Current density is the amount of electrical current per cross-sectional area at a given point. As transistors in integrated circuits become smaller and smaller, they need higher and higher current densities to perform at the desired level. Most conventional electrical conductors, such as copper, tend to break due to overheating or other factors at high current densities, presenting a barrier to creating increasingly small components.

Microscopy image of an electronic device made with 1D ZrTe3 nanoribbons. The nanoribbon channel is indicated in green; the metal contacts are shown in yellow. Because of the nanometer-scale thickness, the yellow metal contacts appear to be under the green channel, when they are actually on top.

The electronics industry needs alternatives to silicon and copper that can sustain extremely high current densities at sizes of just a few nanometers. The advent of graphene resulted in a massive, worldwide effort directed at investigation of other two-dimensional (2D) layered materials that would meet the need for nanoscale electronic components that can sustain a high current density. While 2D materials consist of a single layer of atoms, 1D materials consist of individual chains of atoms weakly bound to one another, but their potential for electronics has not been as widely studied.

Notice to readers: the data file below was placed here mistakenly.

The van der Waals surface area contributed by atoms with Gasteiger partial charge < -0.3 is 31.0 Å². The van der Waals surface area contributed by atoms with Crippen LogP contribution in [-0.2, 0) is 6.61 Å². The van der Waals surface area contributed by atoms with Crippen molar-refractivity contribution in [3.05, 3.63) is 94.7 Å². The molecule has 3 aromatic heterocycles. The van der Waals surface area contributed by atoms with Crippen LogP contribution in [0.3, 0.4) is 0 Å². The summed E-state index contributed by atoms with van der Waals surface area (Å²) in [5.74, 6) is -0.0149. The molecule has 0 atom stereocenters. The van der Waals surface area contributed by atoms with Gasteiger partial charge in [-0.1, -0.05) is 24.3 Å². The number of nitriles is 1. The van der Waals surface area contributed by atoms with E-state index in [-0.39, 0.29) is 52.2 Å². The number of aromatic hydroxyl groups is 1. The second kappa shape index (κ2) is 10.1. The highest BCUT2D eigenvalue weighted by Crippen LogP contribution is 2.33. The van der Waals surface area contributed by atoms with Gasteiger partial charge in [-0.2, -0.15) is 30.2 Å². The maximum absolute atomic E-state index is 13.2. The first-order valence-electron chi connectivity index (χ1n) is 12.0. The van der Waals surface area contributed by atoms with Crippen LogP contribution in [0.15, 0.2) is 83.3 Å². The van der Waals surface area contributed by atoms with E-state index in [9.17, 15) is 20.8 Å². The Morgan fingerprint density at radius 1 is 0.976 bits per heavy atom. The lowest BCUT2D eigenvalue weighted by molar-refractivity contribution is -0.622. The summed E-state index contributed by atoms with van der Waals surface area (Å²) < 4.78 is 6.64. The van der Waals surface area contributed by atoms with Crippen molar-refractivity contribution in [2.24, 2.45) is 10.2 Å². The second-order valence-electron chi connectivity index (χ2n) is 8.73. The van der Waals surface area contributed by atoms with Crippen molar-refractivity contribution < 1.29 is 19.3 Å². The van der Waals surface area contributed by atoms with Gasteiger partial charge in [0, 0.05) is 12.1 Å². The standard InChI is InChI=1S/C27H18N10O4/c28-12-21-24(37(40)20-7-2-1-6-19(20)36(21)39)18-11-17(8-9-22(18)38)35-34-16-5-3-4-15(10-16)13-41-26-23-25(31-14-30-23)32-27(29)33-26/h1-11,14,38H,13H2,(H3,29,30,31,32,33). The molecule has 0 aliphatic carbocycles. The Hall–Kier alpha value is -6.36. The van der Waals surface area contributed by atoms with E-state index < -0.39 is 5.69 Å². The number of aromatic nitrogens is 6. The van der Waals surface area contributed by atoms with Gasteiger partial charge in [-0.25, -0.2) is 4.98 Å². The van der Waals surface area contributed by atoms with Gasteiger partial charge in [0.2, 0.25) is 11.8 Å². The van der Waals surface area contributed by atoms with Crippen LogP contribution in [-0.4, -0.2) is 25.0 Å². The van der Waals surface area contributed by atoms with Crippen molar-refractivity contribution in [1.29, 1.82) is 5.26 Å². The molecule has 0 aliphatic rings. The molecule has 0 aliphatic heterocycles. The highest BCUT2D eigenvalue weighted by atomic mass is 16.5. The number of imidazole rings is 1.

Prototype devices were developed that are made of an exotic material that can conduct a current density 50 times greater than conventional copper interconnect technology. Zirconium tritelluride (ZrTe3) nanoribbons were found to have an exceptionally high current density that far exceeds that of any conventional metals like copper. Conventional metals are polycrystalline — they have grain boundaries and surface roughness that scatter electrons. Quasi-one-dimensional materials such as ZrTe3 consist of single-crystal atomic chains in one direction. They do not have grain boundaries, and often have atomically smooth surfaces after exfoliation.

In principle, such quasi-1D materials could be grown directly into nanowires with a cross-section that corresponds to an individual atomic thread, or chain. The level of the current sustained by the ZrTe3 quantum wires was higher than reported for any metals or other 1D materials, almost reaching the current density in carbon nanotubes and graphene.

Electronic devices depend on special wiring to carry information between different parts of a circuit or system. As developers miniaturize devices, their internal parts also must become smaller, and the interconnects that carry information between parts must become smallest of all. Depending on how they are configured, the ZrTe3 nanoribbons could be made into either nanometer-scale local interconnects or device channels for components of the tiniest devices.

The experiments were conducted with nanoribbons that had been sliced from a pre-made sheet of material. Industrial applications need to grow nanoribbon directly on the wafer. This manufacturing process is already under development.

For more information, contact Holly Ober at This email address is being protected from spambots. You need JavaScript enabled to view it.; 951-827-5893.